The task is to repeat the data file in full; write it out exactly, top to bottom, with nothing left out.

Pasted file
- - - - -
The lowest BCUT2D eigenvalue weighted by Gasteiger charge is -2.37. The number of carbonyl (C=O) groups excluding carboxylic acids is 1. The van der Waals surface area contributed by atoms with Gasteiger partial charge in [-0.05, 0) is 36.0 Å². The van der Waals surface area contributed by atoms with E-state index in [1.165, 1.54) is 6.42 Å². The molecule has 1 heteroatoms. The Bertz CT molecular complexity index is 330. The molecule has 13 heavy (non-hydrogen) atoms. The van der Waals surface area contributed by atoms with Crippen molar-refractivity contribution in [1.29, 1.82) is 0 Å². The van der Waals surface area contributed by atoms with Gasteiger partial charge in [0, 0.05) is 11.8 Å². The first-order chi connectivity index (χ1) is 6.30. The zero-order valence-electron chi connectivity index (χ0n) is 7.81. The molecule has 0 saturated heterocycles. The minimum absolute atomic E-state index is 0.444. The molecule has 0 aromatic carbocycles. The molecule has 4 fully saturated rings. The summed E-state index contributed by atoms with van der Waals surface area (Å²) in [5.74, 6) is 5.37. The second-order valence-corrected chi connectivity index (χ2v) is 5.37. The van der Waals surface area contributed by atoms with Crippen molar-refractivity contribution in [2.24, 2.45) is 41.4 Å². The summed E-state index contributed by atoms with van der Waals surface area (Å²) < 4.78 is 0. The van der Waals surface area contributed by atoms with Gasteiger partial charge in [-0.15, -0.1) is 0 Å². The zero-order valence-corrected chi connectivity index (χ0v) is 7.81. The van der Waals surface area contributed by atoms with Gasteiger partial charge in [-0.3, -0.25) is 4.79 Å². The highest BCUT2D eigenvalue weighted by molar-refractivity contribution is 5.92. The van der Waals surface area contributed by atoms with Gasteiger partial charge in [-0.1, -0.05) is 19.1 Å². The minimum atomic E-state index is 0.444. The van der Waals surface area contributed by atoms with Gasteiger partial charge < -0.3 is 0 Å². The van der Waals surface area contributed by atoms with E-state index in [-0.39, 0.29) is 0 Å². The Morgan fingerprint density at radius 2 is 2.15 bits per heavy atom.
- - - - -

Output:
The lowest BCUT2D eigenvalue weighted by Gasteiger charge is -2.37. The number of carbonyl (C=O) groups excluding carboxylic acids is 1. The van der Waals surface area contributed by atoms with Gasteiger partial charge in [-0.05, 0) is 36.0 Å². The van der Waals surface area contributed by atoms with E-state index in [1.165, 1.54) is 6.42 Å². The molecule has 1 heteroatoms. The Bertz CT molecular complexity index is 330. The molecule has 13 heavy (non-hydrogen) atoms. The van der Waals surface area contributed by atoms with Crippen molar-refractivity contribution in [1.29, 1.82) is 0 Å². The van der Waals surface area contributed by atoms with Gasteiger partial charge in [0, 0.05) is 11.8 Å². The first-order chi connectivity index (χ1) is 6.30. The zero-order valence-electron chi connectivity index (χ0n) is 7.81. The molecule has 0 saturated heterocycles. The minimum absolute atomic E-state index is 0.444. The molecule has 0 aromatic carbocycles. The molecule has 4 fully saturated rings. The summed E-state index contributed by atoms with van der Waals surface area (Å²) in [5.74, 6) is 5.37. The second-order valence-corrected chi connectivity index (χ2v) is 5.37. The van der Waals surface area contributed by atoms with Crippen molar-refractivity contribution in [2.24, 2.45) is 41.4 Å². The summed E-state index contributed by atoms with van der Waals surface area (Å²) < 4.78 is 0. The van der Waals surface area contributed by atoms with Gasteiger partial charge in [-0.15, -0.1) is 0 Å². The zero-order valence-corrected chi connectivity index (χ0v) is 7.81. The van der Waals surface area contributed by atoms with Gasteiger partial charge in [-0.3, -0.25) is 4.79 Å². The highest BCUT2D eigenvalue weighted by molar-refractivity contribution is 5.92. The van der Waals surface area contributed by atoms with Gasteiger partial charge in [-0.1, -0.05) is 19.1 Å². The minimum atomic E-state index is 0.444. The van der Waals surface area contributed by atoms with Gasteiger partial charge < -0.3 is 0 Å². The van der Waals surface area contributed by atoms with E-state index in [-0.39, 0.29) is 0 Å². The Morgan fingerprint density at radius 2 is 2.15 bits per heavy atom.